How Capitalism Works Today
Microtrends: The Small Forces Behind Tomorrow’s Big Changes–by Mark Penn and E. Kinney Zalesne; The New Normal: Great Opportunities in a Time of Great Risk–by Roger McNamee; The Innovator’s Dilemma: When New Technologies Cause Great Firms to Fail–by Clayton Christensen; The Elephant and the Dragon: The Rise of India and China and What It Means for All of Us–by Robyn Meredith; Basic Economics: A Common Sense Guide to the Economy–by Thomas Sowell.
Bull’s Eye Investing: Targeting Real Returns in a Smoke and Mirrors Market–by John Mauldin; Rule #1: The Simple Strategy for Successful Investing in Only 15 Minutes a Week!–by Phil Town; Boomtown USA: The 7 1 / 2 Keys to Big Success in Small Towns–by John M. Schultz; The Intelligent Investor–by Benjamin Graham; The Only Three Questions That Count: Investing by Knowing What Others Don’t–by Kenneth L. Fisher; The Elements of Style–by William Strunk Jr. and E. B. White; Positioning: The Battle for Your Mind–by Al Ries and Jack Trout; Guerrilla Marketing: Secrets for Making Big Profits From Your Small Business–by Jay Conrad Levinson; Rich Dad, Poor Dad: What the Rich Teach Their Kids About Money That the Poor and Middle Class Do Not!–by Robert Kiyosaki and Sharon L. Lechter; How We Got Here: A Slightly Irreverent History of Technology and Markets–by Andy Kessler; The Art of the Start: The Time-Tested, Battle-Hardened Guide for Anyone Starting Anything–by Guy Kawasaki; Accounting Workbook for Dummies–by John A. Tracy.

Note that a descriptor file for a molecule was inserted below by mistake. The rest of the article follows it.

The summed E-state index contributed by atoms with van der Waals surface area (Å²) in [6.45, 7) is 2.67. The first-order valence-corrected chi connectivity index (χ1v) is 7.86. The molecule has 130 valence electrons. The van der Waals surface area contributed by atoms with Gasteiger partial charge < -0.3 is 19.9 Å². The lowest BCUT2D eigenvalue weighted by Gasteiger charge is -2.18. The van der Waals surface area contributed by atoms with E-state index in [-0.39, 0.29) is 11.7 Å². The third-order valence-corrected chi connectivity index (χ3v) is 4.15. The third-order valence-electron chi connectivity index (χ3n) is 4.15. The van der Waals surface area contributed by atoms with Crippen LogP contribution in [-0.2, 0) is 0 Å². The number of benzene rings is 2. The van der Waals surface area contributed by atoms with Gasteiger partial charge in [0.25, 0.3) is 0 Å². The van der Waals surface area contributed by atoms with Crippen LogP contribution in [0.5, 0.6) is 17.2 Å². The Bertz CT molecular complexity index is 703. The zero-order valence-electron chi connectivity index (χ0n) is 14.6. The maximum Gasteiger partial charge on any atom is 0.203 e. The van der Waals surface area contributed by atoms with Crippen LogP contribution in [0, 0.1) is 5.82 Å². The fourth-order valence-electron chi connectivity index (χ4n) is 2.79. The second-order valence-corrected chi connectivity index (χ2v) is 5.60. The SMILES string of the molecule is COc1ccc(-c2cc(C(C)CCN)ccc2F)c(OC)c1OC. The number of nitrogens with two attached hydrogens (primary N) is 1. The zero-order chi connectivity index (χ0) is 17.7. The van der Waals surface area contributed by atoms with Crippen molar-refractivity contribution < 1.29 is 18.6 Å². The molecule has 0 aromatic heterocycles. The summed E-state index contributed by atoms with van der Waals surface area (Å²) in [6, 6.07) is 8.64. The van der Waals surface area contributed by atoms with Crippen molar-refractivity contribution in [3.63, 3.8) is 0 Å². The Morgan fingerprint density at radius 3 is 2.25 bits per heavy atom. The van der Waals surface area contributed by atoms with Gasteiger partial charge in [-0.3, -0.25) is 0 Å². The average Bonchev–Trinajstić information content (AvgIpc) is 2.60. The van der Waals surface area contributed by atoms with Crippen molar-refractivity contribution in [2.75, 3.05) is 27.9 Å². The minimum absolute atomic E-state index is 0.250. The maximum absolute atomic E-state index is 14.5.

In Search of Excellence: Lessons From America’s Best-Run Companies–by Thomas J. Peters and Robert H. Waterman; It’s Your Ship: Management Techniques From the Best Damn Ship in the Navy–by Captain D. Michael Abrashoff; Good to Great: Why Some Companies Make the Leap … and Others Don’t–by Jim Collins.
Food for the Soul
They Call Me Coach–by John Wooden with Jack Tobin; Think and Grow Rich–by Napoleon Hill; The Fountainhead–by Ayn Rand; The Acts of the Apostles–by Luke; The Purpose-Driven Church–by Rick Warren; Move Ahead With Possibility Thinking–by Robert Schuller; The Greatest Salesman in the World–by Og Mandino; The Richest Man in Babylon–by George Clason; The Soul of a New Machine–by Tracy Kidder.
Options: The Secret Life of Steve Jobs, a Parody–by Fake Steve Jobs; The Hypomanic Edge: The Link Between a Little Craziness and a Lot of Success in America–by John D. Gartner; Investment Biker–by Jim Rogers; All the Money in the World: How The Forbes 400 Make–and Spend–Their Fortunes–by Peter Bernstein and Annalyn Swan; Moneyball: The Art of Winning an Unfair Game—
Out on Travel, in DC now, then Orlando, then Atlanta next week.